In television dramas, CPR is often successful. The nurse or doctor is able to resuscitate lifeless body within minutes, simply by pushing on their chest. Unfortunately, in the real world, less than 20 percent of people who receive CPR in a hospital actually survive.
This year, Texas Health Resources and the American Heart Association (AHA) are working together to try an innovative new approach to CPR training. They’re not changing the guidelines to how CPR is performed, but how, and when health providers practice performing.
The KERA radio story.
Once every two years, you go into a classroom with a few dozen people, watch a video and listen to a lecture.
“You pretty much memorize the answers and you pretty much memorize what you’re supposed to do,” says Dede Scholl, manager of the Special Care Nursery at Texas Health Presbyterian Hospital in Dallas.
The training can be tedious, easy to forget in a year if you’re not regularly performing it, and since you’re practicing on an inanimate plastic dummy there’s no way to be sure you’re performing CPR correctly.
That’s where the high-tech torso comes in.
The Mobile Simulation Station
AHA Training Center Coordinator & Clinical Educator, Texas Health Presbyterian Hospital Dallas
Officially called The Mobile Simulation Station, the training device is a mannequin paired with a laptop and built in speakers developed through an alliance between the AHA and Laerdal Medical. It serves both as patient and coach during CPR training.
Alex Klackman unzips the mannequin’s jacket before beginning chest compressions. She’s a clinical educator at Presbyterian, which launched the AHA’s Resuscitation Quality Improvement Program.
Real Time Feedback, From A Smart Dummy
After a short instructional video plays on the laptop perched above the mannequin, it instructs Klackman to begin CPR by placing the heel of one hand in the center of the mannequin’s chest. She places the other on top, straightens her arms, and begins sixty chest compressions at a rate of about 100 per minute.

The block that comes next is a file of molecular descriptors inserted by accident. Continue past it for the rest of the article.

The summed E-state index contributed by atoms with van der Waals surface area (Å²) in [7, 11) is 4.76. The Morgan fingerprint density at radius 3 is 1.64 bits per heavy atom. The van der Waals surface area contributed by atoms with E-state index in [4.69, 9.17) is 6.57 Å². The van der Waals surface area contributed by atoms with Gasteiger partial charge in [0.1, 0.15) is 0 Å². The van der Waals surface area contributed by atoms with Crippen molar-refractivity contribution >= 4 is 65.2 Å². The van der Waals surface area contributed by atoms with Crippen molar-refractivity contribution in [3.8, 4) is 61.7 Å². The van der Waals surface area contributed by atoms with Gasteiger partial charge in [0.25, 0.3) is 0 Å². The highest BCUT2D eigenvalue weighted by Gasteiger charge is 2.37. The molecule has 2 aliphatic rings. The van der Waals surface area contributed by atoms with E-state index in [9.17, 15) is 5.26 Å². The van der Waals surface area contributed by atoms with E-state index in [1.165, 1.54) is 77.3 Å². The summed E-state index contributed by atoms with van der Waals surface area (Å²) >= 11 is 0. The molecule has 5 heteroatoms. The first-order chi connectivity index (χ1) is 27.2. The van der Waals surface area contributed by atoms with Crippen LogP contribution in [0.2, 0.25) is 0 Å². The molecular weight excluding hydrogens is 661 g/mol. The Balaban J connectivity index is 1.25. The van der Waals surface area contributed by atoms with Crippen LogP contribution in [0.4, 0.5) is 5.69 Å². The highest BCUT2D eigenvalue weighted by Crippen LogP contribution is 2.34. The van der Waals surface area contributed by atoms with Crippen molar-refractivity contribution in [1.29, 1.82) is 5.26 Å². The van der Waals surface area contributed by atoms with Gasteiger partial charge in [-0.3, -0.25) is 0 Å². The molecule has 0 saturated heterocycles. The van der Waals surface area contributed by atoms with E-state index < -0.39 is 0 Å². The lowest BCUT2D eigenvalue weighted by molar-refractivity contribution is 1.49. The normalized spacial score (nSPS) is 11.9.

If she slows down, the machine tells her to speed up. If she presses too hard or too deep (two inches is ideal), it tells her to back off. If she is performing CPR correctly, it tells her nice job.
After Klackman finishes, the software gives a breakdown of her performance. The scorecard has a detailed graph showing the average number of compressions per minute, how deep she was pressing down, and whether she was leaving enough time for recoil, or for the chest to fully expand in between compressions.
This is nothing like a typical training session.
“For a basic life support course,” Klackman says, “We really have no way of objectively measuring how they’re doing. We can subjectively do it, but it is very subjective. Now we have a complete objective way of determining how well they’re doing on those skills.”
Klackman has had to perform CPR many times, she used to work in the ICU, and says these mannequins, which are gender neutral, are designed to give the same resistance as a human body, and feel much more like the real thing.
In addition to changing how health care providers are learning to perform CPR, the American Heart Association’s Resuscitation Quality Improvement program changes how often they practice. Several studies have shown the skills required to successfully perform CPR can degrade rapidly, as quickly as six months after training. So instead of training every two years for several hours, health care providers will train for a half-hour every ninety days.
Since the simulation unit is mobile, there will be no need to travel for a course or even leave the hospital.
It will also save Presbyterian Hospital money.
“We do know we’re going to get significant cost savings from this,” says Dr. Cole Edmonson, Chief Nursing Officer at Presbyterian Hospital in Dallas. And the goal of the hospital, he says, just like every health organization across the nation, “Is to be able to deliver better care better outcomes and better costs.”
Texas Health Resources, which already has fifteen Mobile Simulation Stations, is one of the early adopters of the improvement program. The AHA says it has received positive responses from pilot tests of the new training program, and plans to implement it with other hospitals over the next several months.
Two songs can help you get the right rate of compressions when you’re doing CPR, Klackman says. Of course, there’s “Stayin’ Alive” by the Bee Gees.
There’s also “Another One Bites The Dust,” by Queen. Klackman says in trainigns, “we don’t care to use that one!”